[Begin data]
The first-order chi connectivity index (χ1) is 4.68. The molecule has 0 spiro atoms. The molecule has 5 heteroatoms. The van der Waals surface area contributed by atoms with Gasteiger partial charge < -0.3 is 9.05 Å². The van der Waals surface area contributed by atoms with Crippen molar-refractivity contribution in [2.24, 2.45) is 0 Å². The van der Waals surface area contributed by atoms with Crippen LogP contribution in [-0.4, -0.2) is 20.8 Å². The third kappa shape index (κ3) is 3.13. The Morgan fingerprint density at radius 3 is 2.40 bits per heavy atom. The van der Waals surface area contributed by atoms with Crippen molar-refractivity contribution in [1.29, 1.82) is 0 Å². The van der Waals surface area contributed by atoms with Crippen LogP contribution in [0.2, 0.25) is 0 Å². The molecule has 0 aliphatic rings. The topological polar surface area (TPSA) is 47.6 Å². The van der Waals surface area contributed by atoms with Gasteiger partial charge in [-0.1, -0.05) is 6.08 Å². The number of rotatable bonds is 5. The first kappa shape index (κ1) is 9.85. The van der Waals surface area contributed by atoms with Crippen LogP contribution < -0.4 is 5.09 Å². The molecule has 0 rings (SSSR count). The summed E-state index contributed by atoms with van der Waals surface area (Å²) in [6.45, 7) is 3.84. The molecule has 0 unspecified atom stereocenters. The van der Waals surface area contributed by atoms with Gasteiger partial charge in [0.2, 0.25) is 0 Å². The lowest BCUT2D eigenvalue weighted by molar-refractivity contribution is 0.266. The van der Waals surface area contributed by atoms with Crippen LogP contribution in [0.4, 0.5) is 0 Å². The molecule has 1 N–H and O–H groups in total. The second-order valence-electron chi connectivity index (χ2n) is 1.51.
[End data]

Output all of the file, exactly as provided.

The first-order chi connectivity index (χ1) is 4.68. The molecule has 0 spiro atoms. The molecule has 5 heteroatoms. The van der Waals surface area contributed by atoms with Gasteiger partial charge < -0.3 is 9.05 Å². The van der Waals surface area contributed by atoms with Crippen molar-refractivity contribution in [2.24, 2.45) is 0 Å². The van der Waals surface area contributed by atoms with Crippen LogP contribution in [-0.4, -0.2) is 20.8 Å². The third kappa shape index (κ3) is 3.13. The Morgan fingerprint density at radius 3 is 2.40 bits per heavy atom. The van der Waals surface area contributed by atoms with Crippen molar-refractivity contribution in [1.29, 1.82) is 0 Å². The van der Waals surface area contributed by atoms with Crippen LogP contribution in [0.2, 0.25) is 0 Å². The molecule has 0 aliphatic rings. The topological polar surface area (TPSA) is 47.6 Å². The van der Waals surface area contributed by atoms with Gasteiger partial charge in [-0.1, -0.05) is 6.08 Å². The number of rotatable bonds is 5. The first kappa shape index (κ1) is 9.85. The van der Waals surface area contributed by atoms with Crippen LogP contribution < -0.4 is 5.09 Å². The molecule has 0 rings (SSSR count). The summed E-state index contributed by atoms with van der Waals surface area (Å²) in [6.45, 7) is 3.84. The molecule has 0 unspecified atom stereocenters. The van der Waals surface area contributed by atoms with Gasteiger partial charge in [0.2, 0.25) is 0 Å². The lowest BCUT2D eigenvalue weighted by molar-refractivity contribution is 0.266. The van der Waals surface area contributed by atoms with Crippen LogP contribution in [0.4, 0.5) is 0 Å². The molecule has 1 N–H and O–H groups in total. The second-order valence-electron chi connectivity index (χ2n) is 1.51.